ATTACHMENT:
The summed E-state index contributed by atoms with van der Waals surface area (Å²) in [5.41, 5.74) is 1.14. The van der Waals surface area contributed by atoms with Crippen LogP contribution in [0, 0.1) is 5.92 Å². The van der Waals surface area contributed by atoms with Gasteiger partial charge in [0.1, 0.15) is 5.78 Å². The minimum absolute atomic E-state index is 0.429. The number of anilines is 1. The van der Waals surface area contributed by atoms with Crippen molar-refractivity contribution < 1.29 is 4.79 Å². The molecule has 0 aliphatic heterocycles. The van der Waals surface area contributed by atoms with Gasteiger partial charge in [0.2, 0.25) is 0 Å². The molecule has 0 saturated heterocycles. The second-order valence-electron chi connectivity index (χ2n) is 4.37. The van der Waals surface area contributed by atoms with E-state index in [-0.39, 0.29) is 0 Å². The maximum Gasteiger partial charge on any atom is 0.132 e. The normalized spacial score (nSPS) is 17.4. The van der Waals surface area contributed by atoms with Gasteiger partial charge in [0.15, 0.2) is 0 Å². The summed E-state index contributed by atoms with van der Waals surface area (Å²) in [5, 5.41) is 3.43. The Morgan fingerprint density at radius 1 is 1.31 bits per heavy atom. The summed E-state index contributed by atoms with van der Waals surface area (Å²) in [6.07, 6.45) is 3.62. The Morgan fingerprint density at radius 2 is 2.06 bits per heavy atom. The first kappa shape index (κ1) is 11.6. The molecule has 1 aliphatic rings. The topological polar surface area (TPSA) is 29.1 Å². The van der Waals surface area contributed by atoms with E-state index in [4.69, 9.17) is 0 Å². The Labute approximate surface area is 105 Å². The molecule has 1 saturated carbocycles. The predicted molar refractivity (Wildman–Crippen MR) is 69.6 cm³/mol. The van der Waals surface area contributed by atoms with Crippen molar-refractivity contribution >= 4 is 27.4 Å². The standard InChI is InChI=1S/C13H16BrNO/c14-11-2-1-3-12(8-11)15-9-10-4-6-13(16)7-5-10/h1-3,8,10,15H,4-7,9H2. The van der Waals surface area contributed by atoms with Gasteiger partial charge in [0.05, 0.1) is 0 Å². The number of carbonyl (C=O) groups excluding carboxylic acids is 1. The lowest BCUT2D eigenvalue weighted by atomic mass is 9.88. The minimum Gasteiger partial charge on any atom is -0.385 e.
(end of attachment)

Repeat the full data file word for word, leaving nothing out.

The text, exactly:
The summed E-state index contributed by atoms with van der Waals surface area (Å²) in [5.41, 5.74) is 1.14. The van der Waals surface area contributed by atoms with Crippen LogP contribution in [0, 0.1) is 5.92 Å². The van der Waals surface area contributed by atoms with Gasteiger partial charge in [0.1, 0.15) is 5.78 Å². The minimum absolute atomic E-state index is 0.429. The number of anilines is 1. The van der Waals surface area contributed by atoms with Crippen molar-refractivity contribution < 1.29 is 4.79 Å². The molecule has 0 aliphatic heterocycles. The van der Waals surface area contributed by atoms with Gasteiger partial charge in [0.2, 0.25) is 0 Å². The molecule has 0 saturated heterocycles. The second-order valence-electron chi connectivity index (χ2n) is 4.37. The van der Waals surface area contributed by atoms with E-state index in [-0.39, 0.29) is 0 Å². The maximum Gasteiger partial charge on any atom is 0.132 e. The normalized spacial score (nSPS) is 17.4. The van der Waals surface area contributed by atoms with Gasteiger partial charge in [0.15, 0.2) is 0 Å². The summed E-state index contributed by atoms with van der Waals surface area (Å²) in [5, 5.41) is 3.43. The Morgan fingerprint density at radius 1 is 1.31 bits per heavy atom. The summed E-state index contributed by atoms with van der Waals surface area (Å²) in [6.07, 6.45) is 3.62. The Morgan fingerprint density at radius 2 is 2.06 bits per heavy atom. The first kappa shape index (κ1) is 11.6. The molecule has 1 aliphatic rings. The topological polar surface area (TPSA) is 29.1 Å². The van der Waals surface area contributed by atoms with E-state index in [4.69, 9.17) is 0 Å². The Labute approximate surface area is 105 Å². The molecule has 1 saturated carbocycles. The predicted molar refractivity (Wildman–Crippen MR) is 69.6 cm³/mol. The van der Waals surface area contributed by atoms with Crippen molar-refractivity contribution >= 4 is 27.4 Å². The standard InChI is InChI=1S/C13H16BrNO/c14-11-2-1-3-12(8-11)15-9-10-4-6-13(16)7-5-10/h1-3,8,10,15H,4-7,9H2. The van der Waals surface area contributed by atoms with Gasteiger partial charge in [0.05, 0.1) is 0 Å². The number of carbonyl (C=O) groups excluding carboxylic acids is 1. The lowest BCUT2D eigenvalue weighted by atomic mass is 9.88. The minimum Gasteiger partial charge on any atom is -0.385 e.